Lewis: For diving into that second little bit, I think it’s probably worth doing — we talked about Services, we talked about subscriptions. There’s a lot of different stuff that gets thrown in there. We’ve seen them kind of launch some digital streaming ambitions. We know that some of the Apple Music stuff also plays in there. Is there anything else that’s really big in that market?
Niu: I mean, there’s a lot going on. There’s a lot of moving parts. Apple TV+ is one of the more high-profile services they launched. Of course, they’re giving away a free year of it. I actually asked their investor relations department — they haven’t responded to me, kind of expectedly — on whether or not these bundled free subscriptions of Apple TV+ are included in that paid subscription number. I mean, free trials typically don’t count as paid subscriptions. But if you’re giving away as part of a promotion, and the customer did make a purchase, and it’s being bundled, I want to know if Apple TV+ has been included in that number. But the last, year they also launched News+, but I don’t think there’s been a lot of traction from News+, so I’m not really too surprised that that’s not really contributing much. But you also have things like Apple Arcade, like you mentioned, Apple Music — which, they didn’t give an update. We don’t know how many subscribers there are. I mean, last count was 60 million. So, there’s a lot of moving parts here. And, unfortunately, there’s still also a lot of questions.
Lewis: That’s why I love reading your earnings takes on Apple, but really, your analysis on almost anything, Evan, because you dig in and you get into some of the nitty-gritty, some of the disclosures in the footnotes that a lot of people tend to gloss over. I hope you get an answer on that so we can follow up. But nice to know that you’re asking the hard questions of investor relations. We appreciate you doing your service over there.
Niu: [laughs] I’m trying.
Lewis: Why don’t we talk a little bit about wearables, too? I mean, this is a business that I think for any other company would be pretty meaningful and a pretty big contributor to the overall direction of the company. For Apple, it’s kind of an afterthought.
Niu: Yeah, so CEO Tim Cook does this really annoying thing where he compares the Wearables business to the Fortune 500. And he’s been doing this for years. And instead of just giving us a straightforward disclosure of, “This is how much we’re bringing in,” he just uses this roundabout way. So, now he says that wearables is the size of a Fortune 150 company, which is another way of saying that revenue over the past year has been about $21 billion. I mean, that’s pretty impressive when you consider the fact that they only started the Wearables business in mid-2015, when the Apple Watch first shipped. That’s only been like five years, and they already have a $21 billion business. The broader Wearables, Home and Accessories segment, which includes wearables, hit $10 billion for the first time. And of course, the bulk of that is these wearables like AirPods Pro, which is suffering from supply constraints because the demand is just so strong. Of course, that’s a good problem to have. Apple Watch Series 3, which is two years old, is still actually selling very well, because Apple kept it in the lineup, but then they dropped the price last fall to $200 when they launched the Series 5. Series 3 is also still under supply constraints because demand is going pretty well.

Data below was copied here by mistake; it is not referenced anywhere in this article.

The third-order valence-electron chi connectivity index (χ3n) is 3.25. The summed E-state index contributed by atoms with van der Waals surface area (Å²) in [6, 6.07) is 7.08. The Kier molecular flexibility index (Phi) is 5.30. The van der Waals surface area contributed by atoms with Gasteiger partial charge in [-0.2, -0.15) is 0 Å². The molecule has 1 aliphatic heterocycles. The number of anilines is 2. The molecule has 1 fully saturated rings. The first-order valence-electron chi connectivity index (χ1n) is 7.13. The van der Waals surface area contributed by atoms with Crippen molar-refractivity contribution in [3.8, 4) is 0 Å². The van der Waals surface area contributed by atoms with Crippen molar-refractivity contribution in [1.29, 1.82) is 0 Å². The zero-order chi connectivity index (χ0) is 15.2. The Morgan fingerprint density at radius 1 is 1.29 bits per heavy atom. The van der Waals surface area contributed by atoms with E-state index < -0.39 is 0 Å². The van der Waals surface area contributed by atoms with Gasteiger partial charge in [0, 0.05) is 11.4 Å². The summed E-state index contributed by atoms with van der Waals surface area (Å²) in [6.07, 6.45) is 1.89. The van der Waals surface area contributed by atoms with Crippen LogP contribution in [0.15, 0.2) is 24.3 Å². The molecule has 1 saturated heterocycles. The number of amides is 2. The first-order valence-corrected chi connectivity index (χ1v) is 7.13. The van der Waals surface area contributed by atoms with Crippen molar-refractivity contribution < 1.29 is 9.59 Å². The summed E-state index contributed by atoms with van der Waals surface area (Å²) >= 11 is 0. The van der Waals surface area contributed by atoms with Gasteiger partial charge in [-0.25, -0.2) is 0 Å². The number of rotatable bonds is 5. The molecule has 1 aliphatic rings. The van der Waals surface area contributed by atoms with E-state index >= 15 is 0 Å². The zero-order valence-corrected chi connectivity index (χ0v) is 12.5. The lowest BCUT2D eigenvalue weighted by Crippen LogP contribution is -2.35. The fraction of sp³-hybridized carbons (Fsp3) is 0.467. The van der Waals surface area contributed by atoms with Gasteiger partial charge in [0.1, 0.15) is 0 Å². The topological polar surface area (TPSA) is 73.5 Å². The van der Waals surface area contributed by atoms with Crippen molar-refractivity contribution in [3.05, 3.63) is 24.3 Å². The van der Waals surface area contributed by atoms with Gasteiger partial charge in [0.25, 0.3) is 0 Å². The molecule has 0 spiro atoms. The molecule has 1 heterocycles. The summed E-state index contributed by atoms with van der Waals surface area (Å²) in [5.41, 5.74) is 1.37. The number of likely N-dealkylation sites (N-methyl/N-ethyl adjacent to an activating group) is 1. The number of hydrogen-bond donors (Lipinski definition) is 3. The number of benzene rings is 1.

Lewis: I think just anecdotally, looking at the AirPods product, there was a period immediately after they launched it where I didn’t really see too many people using the product. The people that tended to have them were the early adopters, the people that would be buying a lot of i-device type stuff anyways. But they didn’t really seem to hit the mainstream. And I think over the last six to 12 months, that’s totally changed. I see them so much more in the office. I see them so much more on the D.C. Metro. It seems like that is becoming a bankable product for them in a way that maybe it didn’t when it first launched.
Niu: I agree. I think it did take a little bit time for the adoption to get to this mainstream phase. But at this point, yeah, you see them everywhere. I think we talked about this on a previous show, but even kids nowadays are all about the AirPods, even though they’re like $160. But the AirPods Pro are even more expensive, those are $250, and those just launched during the quarter. And people are loving those, too. If you read what people are saying about them on social media, same thing, you see them everywhere. I mean, it’s all part of this growing wearables business. They also have some Beats products that are wireless wearable devices as well. But overall, I mean, they’re just really executing very well on putting these out there. Even right now, if you go to try to buy AirPods Pro on the website, I think it’s a month delay because they’re so backed up.
Lewis: The brilliance of AirPods, I think it just shows how good Apple is with branding, because you immediately recognize them when you see someone, whether it’s walking down the street or in the office or, like I said, on the Metro or something like that. It’s basically an advertisement for the product. They’ve done such a good job of making them so easily identifiable and so sleek that, in the way you might expect for Apple, it’s hard to miss. You know it when you see it. And it seems like it’s finally resonating with customers. Gives them another nice wearables product to be able to tout and show off and kind of help build up that revenue base.